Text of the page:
The melodious, full voice of Louis Armstrong rings throughout the room, complemented by Ella Fitzgerald’s softer, muted vocals. No, this is not the newest TikTok adaptation or pop song, but an all-time favorite: “Dream a Little, Dream of Me.”
Spotify’s data indicates that this year there has been a 54% increase in listeners creating nostalgia-themed playlists, including music from the ‘50s, ‘60s, ‘70s and ‘80s. Iconic songs like “Jailhouse Rock,” “At Last,” “Ain’t No Sunshine,” “Take on Me” and “I Gotta Feeling” have knocked newer pop songs off their thrones as the most commonly added songs to playlists.
But why, after a pop-obsessed decade, have people started to return to older, more nostalgic music rather than catchy hooks and upbeat dance rhythms? How is music today lacking in ways that seemingly outdated genres are not?
The answer may lie in the global pandemic.
In World War II, both soldiers on the front lines and scared individuals at home relied on music to cope with dangerous times and uncertain futures. Motivational songs like “Cleanin’ my Rifle” and soulful melodies like “It’s Been a Long Long Time” played on radio stations, which gained unparalleled popularity both in the United States and abroad.
Though people rely on streaming services like Spotify, Apple Music and Pandora more often than the radio now, the concept remains the same: music is an outlet for people of all backgrounds to convene in times of uncertainty and crisis; amid a global pandemic and social isolation, music is a refuge.
An Atlantic article headlined “People Are Remembering What Music Is Really For” explains the human need to connect with others through the form of music. It insightfully stated that “listening that revolves around headphones, singular geniuses, aesthetic subcultures, and record-industry behemoths is, in other words, not what’s generating heat right now.”
What is generating heat right now is music that allows people to safely participate with others. According to BBC UK, five radio stations synced together for a communal singalong. NPR reports that neighborhoods have organized singalongs in metropolitan areas like Dallas, Seattle and Chicago. College and church acapella groups created renditions of old songs online and shared them across the web. The headphone culture has disappeared.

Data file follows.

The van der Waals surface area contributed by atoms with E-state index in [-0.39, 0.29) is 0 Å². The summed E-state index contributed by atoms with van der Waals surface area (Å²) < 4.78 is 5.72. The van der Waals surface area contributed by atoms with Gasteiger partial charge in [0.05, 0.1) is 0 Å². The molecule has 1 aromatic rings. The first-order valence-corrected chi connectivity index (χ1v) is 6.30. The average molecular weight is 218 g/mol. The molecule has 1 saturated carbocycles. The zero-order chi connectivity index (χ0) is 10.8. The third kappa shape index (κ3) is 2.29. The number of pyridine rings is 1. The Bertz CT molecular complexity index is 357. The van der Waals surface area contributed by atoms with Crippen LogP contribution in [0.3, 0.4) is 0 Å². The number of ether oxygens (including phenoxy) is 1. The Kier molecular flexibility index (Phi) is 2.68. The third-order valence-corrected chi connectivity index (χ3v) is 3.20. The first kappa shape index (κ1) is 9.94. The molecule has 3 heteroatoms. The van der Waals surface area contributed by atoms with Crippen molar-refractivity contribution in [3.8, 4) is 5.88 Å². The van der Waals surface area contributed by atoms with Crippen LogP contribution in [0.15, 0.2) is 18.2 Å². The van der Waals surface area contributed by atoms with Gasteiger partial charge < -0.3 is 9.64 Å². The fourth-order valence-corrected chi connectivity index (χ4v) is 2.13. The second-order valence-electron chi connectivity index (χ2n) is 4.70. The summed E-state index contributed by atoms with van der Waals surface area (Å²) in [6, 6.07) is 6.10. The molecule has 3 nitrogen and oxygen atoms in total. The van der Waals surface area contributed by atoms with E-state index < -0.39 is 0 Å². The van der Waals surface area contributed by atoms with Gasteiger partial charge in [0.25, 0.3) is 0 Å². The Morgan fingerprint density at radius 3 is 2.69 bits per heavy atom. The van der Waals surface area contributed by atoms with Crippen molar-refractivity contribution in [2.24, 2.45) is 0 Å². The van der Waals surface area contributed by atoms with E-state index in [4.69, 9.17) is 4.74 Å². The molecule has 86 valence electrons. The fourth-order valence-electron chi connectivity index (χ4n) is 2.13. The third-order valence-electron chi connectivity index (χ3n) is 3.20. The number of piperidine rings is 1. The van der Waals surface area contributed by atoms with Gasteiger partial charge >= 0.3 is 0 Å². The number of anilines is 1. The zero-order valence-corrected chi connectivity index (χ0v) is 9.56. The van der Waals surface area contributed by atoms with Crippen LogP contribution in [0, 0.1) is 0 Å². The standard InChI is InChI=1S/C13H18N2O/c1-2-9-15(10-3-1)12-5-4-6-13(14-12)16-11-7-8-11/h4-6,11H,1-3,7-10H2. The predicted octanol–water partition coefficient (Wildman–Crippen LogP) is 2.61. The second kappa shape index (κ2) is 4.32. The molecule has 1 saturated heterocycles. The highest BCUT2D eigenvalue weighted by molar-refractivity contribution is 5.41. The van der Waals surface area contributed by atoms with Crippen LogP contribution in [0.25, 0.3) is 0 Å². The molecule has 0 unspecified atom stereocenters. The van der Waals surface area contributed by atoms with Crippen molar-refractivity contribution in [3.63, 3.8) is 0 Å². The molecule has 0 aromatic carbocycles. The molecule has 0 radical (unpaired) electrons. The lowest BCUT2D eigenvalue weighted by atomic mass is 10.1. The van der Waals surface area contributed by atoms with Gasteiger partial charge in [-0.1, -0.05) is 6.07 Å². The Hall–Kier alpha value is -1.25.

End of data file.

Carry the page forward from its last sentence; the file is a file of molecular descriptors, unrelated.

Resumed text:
How does old music fit into this picture?
A Spotify article points out that the answer may lie in the nature of music that is created nowadays. Hyper-individualized genres of music are catered to smaller groups and fit specific aesthetics, and many consider the lyrics of pop songs to be repetitive and meaningless. Older music is more universal as more people have access to it and it was created with more general audiences in mind.
New bands and artists seem to have identified the need to reclaim seemingly outdated genres and incorporate their signature style to meet the demands of audiences. BTS’ Dynamite features classic elements of pop while infusing the disco elements of ‘80s music. Pop star Taylor Swift, in her new album “folklore,” takes a break from pop and instead focuses on soulful, calming music that centers on storytelling rather than popular choruses and verses.
And perhaps, older music simply reminds people of a better time in which individuals were united and liberated — that is, when they were not stuck at home.
It seems that the purpose of a shift to older genres and music is twofold: to feel more connected to other people, as well as to process individual feelings in a time where everything is new and chaotic. It is the human way of accepting the current circumstances, finding our inner peace, and letting the nostalgia take over as people dance in their bedrooms to “Take on Me” or cry along with “Que Sera, Sera.” It is their way of making new friends by creating a collaborative Spotify playlist or singing along to “Ain’t no Mountain High Enough” with their neighbors.